Local Commentary

Editorial: Proud of Our Hometown

This week marks the 30th anniversary of the incorporation in the City of Falls Church of Benton Communications, Inc., the parent company of the Falls Church News-Press, which was launched in March 1991. The incorporation followed the migration of its founder and the News-Press owner-editor to Falls Church in 1985, which came as part of his move as a lifelong Californian to Houston, Texas in 1981 and subsequently to the Washington, D.C. region.

The incorporation marked a distinct break from his earlier career but, as time has passed, also a critical point in his adoption of Falls Church as his new hometown. Notwithstanding there are people who’ve lived here twice as long, it is time for him and his business, our beloved newspaper, to claim the Little City as his and ours. We hope the older timers don’t object.

But it matters to a town when a resident wants to claim it this way, especially when that resident has had such a long history in exotic locations far away.

It would be easy and apropos for our man to claim California locations like Santa Barbara and San Francisco as his native home, for example, which has been pretty much how he’s seen it up to now. This week, however, something changed to make claiming Falls Church a proud and happy event, something beyond the 30th anniversary celebration of the business. It has to do with the highly moral and eventful decisions by the Falls Church Chamber of Commerce, on the one hand, and the Falls Church City Council, on the other.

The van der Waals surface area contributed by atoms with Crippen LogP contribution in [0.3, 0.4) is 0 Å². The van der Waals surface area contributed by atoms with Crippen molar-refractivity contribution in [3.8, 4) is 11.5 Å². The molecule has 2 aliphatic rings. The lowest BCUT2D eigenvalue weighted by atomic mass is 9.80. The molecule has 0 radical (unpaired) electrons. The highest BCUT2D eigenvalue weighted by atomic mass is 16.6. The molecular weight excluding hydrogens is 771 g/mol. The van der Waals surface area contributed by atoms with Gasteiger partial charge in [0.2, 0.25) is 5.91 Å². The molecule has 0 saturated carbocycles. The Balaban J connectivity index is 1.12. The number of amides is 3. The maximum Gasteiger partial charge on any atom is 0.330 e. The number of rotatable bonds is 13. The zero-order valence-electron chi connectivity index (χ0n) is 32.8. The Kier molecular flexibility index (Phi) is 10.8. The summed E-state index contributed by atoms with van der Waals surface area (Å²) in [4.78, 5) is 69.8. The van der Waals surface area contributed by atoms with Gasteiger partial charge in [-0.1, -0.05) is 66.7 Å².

The Chamber of Commerce board’s decision to come out four-square and unanimously in favor of a “yes” vote on next month’s Falls Church school bond referendum is the first case.

It harkened back to the early 1990s when, after starting the News-Press, our man became president of the Chamber for two years and helped to engineer with his successor in that role, Michael Diener, a shift in the posture of the pro-business Chamber toward the Falls Church City Public Schools, seeing them not as sucking tax dollars out of the business community, but as contributing to a deeper value for the entire community. The new spirit of collaboration between businesses and the school community which arose from that helped lay the groundwork for the renaissance of business development that has occurred in the last two decades and that holds such promise for the campus development site now.

The second action, taken by the City Council Tuesday night, involved its repurposing the Columbus Day holiday as “Indigenous People’s Day,” putting the City at the forefront of the movement to do this across the U.S. It was done as routine by the Council, but that’s the beauty of it. It put the Little City into the avant garde for equality and social justice nationally, and we could not be more proud.